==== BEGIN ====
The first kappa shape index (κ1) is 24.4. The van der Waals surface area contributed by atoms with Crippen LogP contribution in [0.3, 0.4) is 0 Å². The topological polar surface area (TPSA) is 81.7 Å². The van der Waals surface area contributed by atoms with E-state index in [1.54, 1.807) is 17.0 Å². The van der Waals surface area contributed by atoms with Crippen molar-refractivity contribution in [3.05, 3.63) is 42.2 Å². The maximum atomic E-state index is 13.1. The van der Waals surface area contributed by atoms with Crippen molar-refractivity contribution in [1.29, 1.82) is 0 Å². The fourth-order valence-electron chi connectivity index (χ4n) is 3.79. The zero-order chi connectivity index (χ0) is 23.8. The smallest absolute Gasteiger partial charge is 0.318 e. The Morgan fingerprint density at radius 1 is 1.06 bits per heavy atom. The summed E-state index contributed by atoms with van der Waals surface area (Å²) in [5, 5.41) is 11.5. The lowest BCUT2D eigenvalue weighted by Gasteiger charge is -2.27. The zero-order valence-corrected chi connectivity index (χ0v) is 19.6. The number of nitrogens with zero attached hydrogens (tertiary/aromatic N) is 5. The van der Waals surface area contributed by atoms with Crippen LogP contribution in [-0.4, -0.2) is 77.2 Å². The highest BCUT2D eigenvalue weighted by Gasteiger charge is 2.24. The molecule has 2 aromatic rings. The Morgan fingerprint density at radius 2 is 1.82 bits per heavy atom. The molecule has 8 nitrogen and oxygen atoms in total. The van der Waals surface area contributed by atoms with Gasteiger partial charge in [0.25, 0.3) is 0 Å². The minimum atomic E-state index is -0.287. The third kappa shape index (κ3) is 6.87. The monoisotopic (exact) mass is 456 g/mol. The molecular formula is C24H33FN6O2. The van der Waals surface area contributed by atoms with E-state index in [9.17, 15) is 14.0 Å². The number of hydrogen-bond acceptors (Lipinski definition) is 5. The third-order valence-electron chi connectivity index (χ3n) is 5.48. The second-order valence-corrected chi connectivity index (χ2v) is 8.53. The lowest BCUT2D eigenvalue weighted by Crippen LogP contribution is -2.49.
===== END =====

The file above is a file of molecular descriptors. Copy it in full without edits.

The first kappa shape index (κ1) is 24.4. The van der Waals surface area contributed by atoms with Crippen LogP contribution in [0.3, 0.4) is 0 Å². The topological polar surface area (TPSA) is 81.7 Å². The van der Waals surface area contributed by atoms with E-state index in [1.54, 1.807) is 17.0 Å². The van der Waals surface area contributed by atoms with Crippen molar-refractivity contribution in [3.05, 3.63) is 42.2 Å². The maximum atomic E-state index is 13.1. The van der Waals surface area contributed by atoms with Crippen molar-refractivity contribution in [1.29, 1.82) is 0 Å². The fourth-order valence-electron chi connectivity index (χ4n) is 3.79. The zero-order chi connectivity index (χ0) is 23.8. The smallest absolute Gasteiger partial charge is 0.318 e. The Morgan fingerprint density at radius 1 is 1.06 bits per heavy atom. The summed E-state index contributed by atoms with van der Waals surface area (Å²) in [5, 5.41) is 11.5. The lowest BCUT2D eigenvalue weighted by Gasteiger charge is -2.27. The zero-order valence-corrected chi connectivity index (χ0v) is 19.6. The number of nitrogens with zero attached hydrogens (tertiary/aromatic N) is 5. The van der Waals surface area contributed by atoms with Crippen LogP contribution in [-0.4, -0.2) is 77.2 Å². The highest BCUT2D eigenvalue weighted by Gasteiger charge is 2.24. The molecule has 2 aromatic rings. The Morgan fingerprint density at radius 2 is 1.82 bits per heavy atom. The molecule has 8 nitrogen and oxygen atoms in total. The van der Waals surface area contributed by atoms with Gasteiger partial charge in [0.25, 0.3) is 0 Å². The minimum atomic E-state index is -0.287. The third kappa shape index (κ3) is 6.87. The monoisotopic (exact) mass is 456 g/mol. The molecular formula is C24H33FN6O2. The van der Waals surface area contributed by atoms with E-state index in [9.17, 15) is 14.0 Å². The number of hydrogen-bond acceptors (Lipinski definition) is 5. The third-order valence-electron chi connectivity index (χ3n) is 5.48. The second-order valence-corrected chi connectivity index (χ2v) is 8.53. The lowest BCUT2D eigenvalue weighted by Crippen LogP contribution is -2.49.